Initial statements from UN members demonstrate a shared commitment

The statue outside of The International Disarmament Institute, on Pace University’s NY Campus. The statue outside of The International Disarmament Institute, on Pace University’s NY Campus. National Today / Accessed from

4 October 2022

On the opening day of the First Committee’s general debate, several nations introduced their most urgent issues and called for collective action.

Following the opening statements provided by the High Representative for Disarmament Affairs, numerous nations and coalitions delivered statements highlighting their positions on key issues and emphasizing their top concerns. As expected, nearly every nation that delivered a statement condemned the Russian invasion of Ukraine, vowing to stand up against these actions. The European Union quoted EU Special Representative Joseph Borrell:


“These are among the darkest hours for Europe since World War II …. This is not only the greatest violation of international law, it is a violation of the basic principles of human co-existence. It is costing many lives with unknown consequences ahead of us.”


In similar nature, the United States criticized Russia for their merciless invasions of Ukrainian cities, reckless threats of nuclear conflict, and widespread amounts of disinformation regarding their chemical and biological weapon usage. US Speaker Ms. Bonnie Jenkins continued, declaring that “Russia has deliberately chosen the path of war and destruction” by neglecting to respect international laws and ignoring the global harm that comes with the use of weapons of mass destruction.


The failed ratification at the 10th Review Conference of the Nuclear Non-Proliferation Treaty (NPT) in August was also brought to attention by numerous nations. Nordic countries expressed “deep regret” in response to Russia singlehandedly blocking this treaty from reaching consensus. South Africa was another nation who provided remarks:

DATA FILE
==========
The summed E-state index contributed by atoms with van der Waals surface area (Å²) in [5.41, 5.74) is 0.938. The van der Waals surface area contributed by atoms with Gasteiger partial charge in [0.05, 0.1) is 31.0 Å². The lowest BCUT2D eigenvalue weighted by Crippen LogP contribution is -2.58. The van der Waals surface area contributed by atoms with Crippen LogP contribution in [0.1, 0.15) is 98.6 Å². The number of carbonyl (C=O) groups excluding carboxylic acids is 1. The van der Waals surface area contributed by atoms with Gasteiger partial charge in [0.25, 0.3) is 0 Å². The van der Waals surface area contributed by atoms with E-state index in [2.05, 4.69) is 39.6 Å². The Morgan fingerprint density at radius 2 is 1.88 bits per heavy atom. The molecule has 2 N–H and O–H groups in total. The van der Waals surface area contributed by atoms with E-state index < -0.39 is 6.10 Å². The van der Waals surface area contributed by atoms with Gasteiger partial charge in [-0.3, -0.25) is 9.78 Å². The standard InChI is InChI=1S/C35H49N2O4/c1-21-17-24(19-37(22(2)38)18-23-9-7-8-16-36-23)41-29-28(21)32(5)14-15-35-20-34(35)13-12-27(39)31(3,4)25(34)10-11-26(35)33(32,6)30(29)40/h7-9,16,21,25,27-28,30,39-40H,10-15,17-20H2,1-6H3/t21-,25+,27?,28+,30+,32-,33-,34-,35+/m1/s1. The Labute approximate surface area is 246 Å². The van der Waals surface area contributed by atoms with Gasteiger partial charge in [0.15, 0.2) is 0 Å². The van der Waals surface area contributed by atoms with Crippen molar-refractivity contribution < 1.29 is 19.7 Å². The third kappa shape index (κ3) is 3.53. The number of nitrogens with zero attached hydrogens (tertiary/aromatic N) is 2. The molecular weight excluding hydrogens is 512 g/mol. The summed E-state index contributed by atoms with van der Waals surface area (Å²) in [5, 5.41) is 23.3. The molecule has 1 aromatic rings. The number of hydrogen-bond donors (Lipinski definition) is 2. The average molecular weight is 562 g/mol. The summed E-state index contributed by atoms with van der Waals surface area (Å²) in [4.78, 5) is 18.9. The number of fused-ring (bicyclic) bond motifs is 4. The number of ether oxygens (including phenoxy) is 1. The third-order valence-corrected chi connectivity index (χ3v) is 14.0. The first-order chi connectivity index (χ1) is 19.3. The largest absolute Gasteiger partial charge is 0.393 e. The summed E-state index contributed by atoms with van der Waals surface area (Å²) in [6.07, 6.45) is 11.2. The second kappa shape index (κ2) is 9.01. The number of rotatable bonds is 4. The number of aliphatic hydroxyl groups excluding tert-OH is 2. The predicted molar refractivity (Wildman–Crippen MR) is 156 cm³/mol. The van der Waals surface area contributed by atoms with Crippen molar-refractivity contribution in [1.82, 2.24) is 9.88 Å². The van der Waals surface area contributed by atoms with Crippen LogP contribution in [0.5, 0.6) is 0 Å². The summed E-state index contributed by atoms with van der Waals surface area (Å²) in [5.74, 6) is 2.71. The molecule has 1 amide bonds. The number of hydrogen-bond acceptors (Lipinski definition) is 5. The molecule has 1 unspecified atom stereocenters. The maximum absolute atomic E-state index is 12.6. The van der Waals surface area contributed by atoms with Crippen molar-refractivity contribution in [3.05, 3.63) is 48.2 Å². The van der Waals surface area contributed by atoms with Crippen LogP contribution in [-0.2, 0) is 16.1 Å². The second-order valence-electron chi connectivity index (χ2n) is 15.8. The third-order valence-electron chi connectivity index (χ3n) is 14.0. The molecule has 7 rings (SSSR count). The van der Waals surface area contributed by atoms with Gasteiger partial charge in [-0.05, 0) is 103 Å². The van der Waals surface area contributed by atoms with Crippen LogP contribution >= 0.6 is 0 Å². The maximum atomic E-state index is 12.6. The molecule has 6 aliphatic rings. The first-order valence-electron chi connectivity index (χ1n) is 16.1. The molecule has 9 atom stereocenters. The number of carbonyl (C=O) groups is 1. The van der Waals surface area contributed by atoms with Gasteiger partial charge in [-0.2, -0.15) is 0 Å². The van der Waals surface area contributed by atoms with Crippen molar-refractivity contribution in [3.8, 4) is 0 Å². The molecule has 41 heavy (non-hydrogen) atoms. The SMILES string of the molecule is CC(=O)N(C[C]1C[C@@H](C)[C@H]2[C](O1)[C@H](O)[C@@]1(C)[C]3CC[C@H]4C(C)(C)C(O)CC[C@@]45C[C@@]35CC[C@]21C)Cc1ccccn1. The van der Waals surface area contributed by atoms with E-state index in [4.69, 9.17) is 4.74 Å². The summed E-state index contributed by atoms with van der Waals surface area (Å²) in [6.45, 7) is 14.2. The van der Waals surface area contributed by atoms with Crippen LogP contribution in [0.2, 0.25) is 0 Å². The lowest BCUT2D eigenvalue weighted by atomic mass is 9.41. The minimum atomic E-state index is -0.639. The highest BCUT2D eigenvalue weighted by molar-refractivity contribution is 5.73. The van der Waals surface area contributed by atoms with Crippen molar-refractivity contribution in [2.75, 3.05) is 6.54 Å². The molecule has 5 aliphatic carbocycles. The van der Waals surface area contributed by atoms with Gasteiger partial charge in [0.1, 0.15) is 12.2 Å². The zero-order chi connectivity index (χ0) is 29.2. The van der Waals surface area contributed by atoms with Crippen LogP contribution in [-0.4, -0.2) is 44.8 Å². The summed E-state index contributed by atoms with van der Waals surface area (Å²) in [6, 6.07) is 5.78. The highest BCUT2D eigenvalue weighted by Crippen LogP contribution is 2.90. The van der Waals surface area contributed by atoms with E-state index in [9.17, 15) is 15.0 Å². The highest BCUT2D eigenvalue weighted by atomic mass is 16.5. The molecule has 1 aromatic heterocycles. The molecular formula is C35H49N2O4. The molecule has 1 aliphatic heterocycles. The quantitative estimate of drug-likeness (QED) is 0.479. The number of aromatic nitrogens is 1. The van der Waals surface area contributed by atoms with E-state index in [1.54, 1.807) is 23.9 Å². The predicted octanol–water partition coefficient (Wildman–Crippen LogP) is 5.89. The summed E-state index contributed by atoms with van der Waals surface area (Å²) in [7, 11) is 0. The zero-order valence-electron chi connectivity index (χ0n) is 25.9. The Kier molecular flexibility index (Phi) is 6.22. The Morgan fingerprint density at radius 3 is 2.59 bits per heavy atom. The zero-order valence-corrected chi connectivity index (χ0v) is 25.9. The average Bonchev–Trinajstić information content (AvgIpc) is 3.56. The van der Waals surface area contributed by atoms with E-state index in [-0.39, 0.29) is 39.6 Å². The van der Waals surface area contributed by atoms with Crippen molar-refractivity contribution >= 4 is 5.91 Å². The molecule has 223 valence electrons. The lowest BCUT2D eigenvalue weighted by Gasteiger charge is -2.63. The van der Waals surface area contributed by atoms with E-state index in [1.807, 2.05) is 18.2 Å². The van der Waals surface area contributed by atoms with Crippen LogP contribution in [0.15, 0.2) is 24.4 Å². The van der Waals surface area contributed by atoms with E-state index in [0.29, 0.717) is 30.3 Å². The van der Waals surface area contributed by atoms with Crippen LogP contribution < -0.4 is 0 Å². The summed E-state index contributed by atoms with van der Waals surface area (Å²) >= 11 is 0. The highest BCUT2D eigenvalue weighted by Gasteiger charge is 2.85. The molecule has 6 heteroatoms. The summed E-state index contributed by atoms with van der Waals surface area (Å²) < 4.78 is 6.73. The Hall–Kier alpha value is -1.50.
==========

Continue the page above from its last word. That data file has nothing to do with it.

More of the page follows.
“This lack of consensus, marking twelve years of failure, is a stark reminder of the lengths nuclear-weapon States are willing to go…to put their selfish narrow interests ahead of the collective peace and security of the rest of humanity.”

The United States attempted to change the narrative surrounding this conference, denying that it was a failure. The fact that 150 countries came to agreement was a display of unity and a remarkable demonstration of the support for the NPT, so Ms. Jenkins explained. She argues that “this was not the failure of the treaty or even its political process — it was the action of one state.” 


Undeniably, the Russian-Ukrainian conflict was introduced the most frequently, highlighting a deep concern for the ongoing issue, its impacts on regional civilians, and the effects it imposes upon the world as a whole. Other shared concerns were presented, as the Central American Integration System (SICA) and the Caribbean Community (CARICOM) both discussed small arms and light weapons trade, elaborating on its role in transnational organized crime. 


Furthermore, the Nordic Countries called on all UN Members to join the Arms Trade Treaty and also encouraged further development towards the protection of civilians from explosive weapons in populated areas (EWIPA). This is an ongoing affair that must urgently be addressed, as we continue to see widespread global impunity surrounding the use of EWIPA. Going forward with the First Committee’s discussion, it is expected that this array of matters will be distributed throughout debates and discussions, hoping to produce impactful resolutions.

by Nicole Piusienski

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